A: The Troians preferred not to consider Mildmay as Methony's child. Their animus against him was specifically because he had been an assassin.



[Ask your question(s) here.]
truepenny: artist's rendering of Sidneyia inexpectans (Default)
The dreams about failing high school calculus HAVE GOT TO STOP. Especially like the one I had last night, in which I dreamed I was failing high school calculus and then woke up to discover it was true. ARGH.



Made progress on the new wolf book yesterday. Let's be generous and call it 500 words. Which is 500 more words than I've written in a kind of appallingly long time.



The indefatigable [livejournal.com profile] fidelioscabinet has found an awesome photo-reference for Mehitabel. This is Natalia Alexandrova Pushkina, the younger daughter of Aleksandr Pushkin, and if I could have had her on the cover of The Mirador, I would have been a very happy Mole. (No, it isn't an exact match, but it's really startlingly close.)



I'm not bothering with segues today, but if I were, this would be a good one to my first Q&A question:

Q: I am super interested in what you told the cover artists of ACE. From the previous posts, I am inclined to believe that you had very little input in the whole cover art business, but you did mention that you described the tattoos and they listened. Would you have wanted the cover art done any other way? If you had said you weren't satisfied, what would have happened?

A: My input extended only so far as the artist and the production team decided to listen to me. (I did object to the cover of The Mirador because I found--and, honestly, still find--the size and shape of Mehitabel's head disturbing. It did me no good.) When they asked me questions, I answered them and was delighted when my answers showed up in the cover art: Felix's tattoos, the cityscape behind Mildmay--the cover of The Virtu is probably my favorite for precisely that reason--Mehitabel's dress. In three of four cases, my descriptions of the characters were followed: Kay, for instance, does look like David McCallum on the cover, and that's exactly how I described him for the artist. Mehitabel is the exception there.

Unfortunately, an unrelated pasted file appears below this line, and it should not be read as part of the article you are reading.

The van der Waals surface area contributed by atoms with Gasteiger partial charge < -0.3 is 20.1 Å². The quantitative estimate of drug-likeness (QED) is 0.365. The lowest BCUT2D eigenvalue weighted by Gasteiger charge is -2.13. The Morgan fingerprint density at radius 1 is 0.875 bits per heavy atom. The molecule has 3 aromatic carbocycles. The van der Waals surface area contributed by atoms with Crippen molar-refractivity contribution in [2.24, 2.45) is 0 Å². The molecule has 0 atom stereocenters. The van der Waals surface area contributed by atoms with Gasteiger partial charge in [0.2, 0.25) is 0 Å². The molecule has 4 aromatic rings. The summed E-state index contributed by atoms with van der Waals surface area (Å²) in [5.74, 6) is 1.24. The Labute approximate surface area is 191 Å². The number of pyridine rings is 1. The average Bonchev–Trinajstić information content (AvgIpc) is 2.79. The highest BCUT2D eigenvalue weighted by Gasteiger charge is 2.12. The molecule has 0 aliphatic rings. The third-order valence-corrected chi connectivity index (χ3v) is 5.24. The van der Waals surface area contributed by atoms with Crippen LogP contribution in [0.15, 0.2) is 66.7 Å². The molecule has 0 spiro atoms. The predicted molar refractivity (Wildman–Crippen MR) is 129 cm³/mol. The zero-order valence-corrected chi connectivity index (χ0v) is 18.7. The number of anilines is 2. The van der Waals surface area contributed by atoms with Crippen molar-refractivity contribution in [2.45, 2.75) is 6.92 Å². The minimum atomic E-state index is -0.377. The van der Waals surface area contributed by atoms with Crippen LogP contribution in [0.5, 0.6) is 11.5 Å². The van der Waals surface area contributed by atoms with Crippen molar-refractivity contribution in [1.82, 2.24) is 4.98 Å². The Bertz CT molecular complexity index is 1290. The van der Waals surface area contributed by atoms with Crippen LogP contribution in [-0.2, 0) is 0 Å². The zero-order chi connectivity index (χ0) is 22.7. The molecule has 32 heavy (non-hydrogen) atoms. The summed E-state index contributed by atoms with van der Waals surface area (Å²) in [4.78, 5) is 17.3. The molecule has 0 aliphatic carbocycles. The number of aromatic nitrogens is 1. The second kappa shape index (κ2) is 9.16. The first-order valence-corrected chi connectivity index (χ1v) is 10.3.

Okay, that's an honest answer to your question, but I want to be clear that it isn't a complaint. I think the covers for these books are fantastic. They're compositionally strong--which many fantasy covers aren't--they have coherent color schemes, they give an impression of lush baroquerie which is exactly what's called for. Most importantly from the purely mercenary point of view, they do exactly what they're supposed to do, which is catch people's attention. I've gotten emails from several people who have confessed to picking up Mélusine on the strength of the cover alone. The fact that devoted readers (and the neurotic pink circus poodle of an author) can list everything the covers get wrong is, well, par for the course.

Q: How did you choose the titles of the individual books of DoL? The main reason that I can think of is because most of them are the places all the events which transpire in, but then Virtu throws a wrench right at that reasoning, and it's really gnawing at me like a rat.

A: I did not choose the titles. Ace did. My titles were Strange Labyrinths, The Labyrinth's Heart, Labyrinths Within, and The Labyrinth of Summerdown. (I've mentioned before that I suck at titles, right?) And even after they'd explained their single-word evocative-of-fantasy title theory, I wanted to call the second book Kekropia and the fourth book Summerdown, and got vetoed again.

Q: spoilers for Corambis )



Q: I have been trying to find a paperback copy of The Virtu, and nobody seems to have one. Do you happen to know where I could find one? All the others in the series are available, but that seems to have disappeared...

A: The Virtu is out of print in both hardback and paperback. I am really really sorry. My agent is making a formal protest on my behalf to Ace, and if/when the situation changes, I will definitely make an announcement.